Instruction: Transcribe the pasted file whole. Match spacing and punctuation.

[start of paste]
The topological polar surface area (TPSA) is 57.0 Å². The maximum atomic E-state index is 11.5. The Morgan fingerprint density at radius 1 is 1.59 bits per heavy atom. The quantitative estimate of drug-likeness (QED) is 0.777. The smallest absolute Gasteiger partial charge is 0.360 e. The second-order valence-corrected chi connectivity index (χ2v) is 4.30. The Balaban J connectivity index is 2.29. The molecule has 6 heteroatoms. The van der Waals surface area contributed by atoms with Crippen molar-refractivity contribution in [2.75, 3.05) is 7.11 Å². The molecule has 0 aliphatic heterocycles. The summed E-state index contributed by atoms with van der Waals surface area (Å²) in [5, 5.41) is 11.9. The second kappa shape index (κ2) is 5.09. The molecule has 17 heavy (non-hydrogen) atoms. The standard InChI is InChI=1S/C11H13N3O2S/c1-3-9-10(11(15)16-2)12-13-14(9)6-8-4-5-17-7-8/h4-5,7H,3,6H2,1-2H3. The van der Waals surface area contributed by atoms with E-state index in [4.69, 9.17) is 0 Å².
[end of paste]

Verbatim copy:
The topological polar surface area (TPSA) is 57.0 Å². The maximum atomic E-state index is 11.5. The Morgan fingerprint density at radius 1 is 1.59 bits per heavy atom. The quantitative estimate of drug-likeness (QED) is 0.777. The smallest absolute Gasteiger partial charge is 0.360 e. The second-order valence-corrected chi connectivity index (χ2v) is 4.30. The Balaban J connectivity index is 2.29. The molecule has 6 heteroatoms. The van der Waals surface area contributed by atoms with Crippen molar-refractivity contribution in [2.75, 3.05) is 7.11 Å². The molecule has 0 aliphatic heterocycles. The summed E-state index contributed by atoms with van der Waals surface area (Å²) in [5, 5.41) is 11.9. The second kappa shape index (κ2) is 5.09. The molecule has 17 heavy (non-hydrogen) atoms. The standard InChI is InChI=1S/C11H13N3O2S/c1-3-9-10(11(15)16-2)12-13-14(9)6-8-4-5-17-7-8/h4-5,7H,3,6H2,1-2H3. The van der Waals surface area contributed by atoms with E-state index in [4.69, 9.17) is 0 Å².